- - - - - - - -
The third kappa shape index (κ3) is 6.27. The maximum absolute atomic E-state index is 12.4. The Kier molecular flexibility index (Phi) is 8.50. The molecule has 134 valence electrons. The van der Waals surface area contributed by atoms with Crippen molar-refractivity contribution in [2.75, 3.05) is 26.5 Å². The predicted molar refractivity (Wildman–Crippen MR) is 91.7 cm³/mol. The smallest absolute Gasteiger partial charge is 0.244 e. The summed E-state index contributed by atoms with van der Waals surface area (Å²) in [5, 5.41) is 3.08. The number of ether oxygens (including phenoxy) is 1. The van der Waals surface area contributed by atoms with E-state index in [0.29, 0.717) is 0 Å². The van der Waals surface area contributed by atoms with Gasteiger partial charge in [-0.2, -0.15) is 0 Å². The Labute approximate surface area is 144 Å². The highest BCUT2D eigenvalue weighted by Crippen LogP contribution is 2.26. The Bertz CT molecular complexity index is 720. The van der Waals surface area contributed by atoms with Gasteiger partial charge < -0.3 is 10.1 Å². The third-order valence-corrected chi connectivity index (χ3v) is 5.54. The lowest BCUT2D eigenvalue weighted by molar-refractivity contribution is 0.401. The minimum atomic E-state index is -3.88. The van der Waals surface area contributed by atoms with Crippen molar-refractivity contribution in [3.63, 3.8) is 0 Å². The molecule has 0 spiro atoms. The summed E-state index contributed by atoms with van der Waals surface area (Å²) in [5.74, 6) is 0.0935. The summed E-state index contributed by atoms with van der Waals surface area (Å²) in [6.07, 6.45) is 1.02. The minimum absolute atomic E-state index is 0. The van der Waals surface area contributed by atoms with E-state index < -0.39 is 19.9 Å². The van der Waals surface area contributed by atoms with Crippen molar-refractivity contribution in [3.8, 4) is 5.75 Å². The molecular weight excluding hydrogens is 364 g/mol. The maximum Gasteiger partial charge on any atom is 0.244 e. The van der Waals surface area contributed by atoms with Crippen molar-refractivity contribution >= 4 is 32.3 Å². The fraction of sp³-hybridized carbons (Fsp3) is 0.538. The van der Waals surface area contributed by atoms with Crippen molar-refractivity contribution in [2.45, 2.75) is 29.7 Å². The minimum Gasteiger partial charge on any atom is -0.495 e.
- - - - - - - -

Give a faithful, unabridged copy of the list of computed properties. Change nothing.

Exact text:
The third kappa shape index (κ3) is 6.27. The maximum absolute atomic E-state index is 12.4. The Kier molecular flexibility index (Phi) is 8.50. The molecule has 134 valence electrons. The van der Waals surface area contributed by atoms with Crippen molar-refractivity contribution in [2.75, 3.05) is 26.5 Å². The predicted molar refractivity (Wildman–Crippen MR) is 91.7 cm³/mol. The smallest absolute Gasteiger partial charge is 0.244 e. The summed E-state index contributed by atoms with van der Waals surface area (Å²) in [5, 5.41) is 3.08. The number of ether oxygens (including phenoxy) is 1. The van der Waals surface area contributed by atoms with E-state index in [0.29, 0.717) is 0 Å². The van der Waals surface area contributed by atoms with Gasteiger partial charge in [-0.2, -0.15) is 0 Å². The Labute approximate surface area is 144 Å². The highest BCUT2D eigenvalue weighted by Crippen LogP contribution is 2.26. The Bertz CT molecular complexity index is 720. The van der Waals surface area contributed by atoms with Gasteiger partial charge < -0.3 is 10.1 Å². The third-order valence-corrected chi connectivity index (χ3v) is 5.54. The lowest BCUT2D eigenvalue weighted by molar-refractivity contribution is 0.401. The minimum atomic E-state index is -3.88. The van der Waals surface area contributed by atoms with Crippen molar-refractivity contribution in [3.63, 3.8) is 0 Å². The molecule has 0 spiro atoms. The summed E-state index contributed by atoms with van der Waals surface area (Å²) in [5.74, 6) is 0.0935. The summed E-state index contributed by atoms with van der Waals surface area (Å²) in [6.07, 6.45) is 1.02. The minimum absolute atomic E-state index is 0. The van der Waals surface area contributed by atoms with E-state index < -0.39 is 19.9 Å². The van der Waals surface area contributed by atoms with Crippen molar-refractivity contribution in [3.8, 4) is 5.75 Å². The molecular weight excluding hydrogens is 364 g/mol. The maximum Gasteiger partial charge on any atom is 0.244 e. The van der Waals surface area contributed by atoms with Crippen molar-refractivity contribution >= 4 is 32.3 Å². The fraction of sp³-hybridized carbons (Fsp3) is 0.538. The van der Waals surface area contributed by atoms with Crippen molar-refractivity contribution in [2.45, 2.75) is 29.7 Å². The minimum Gasteiger partial charge on any atom is -0.495 e.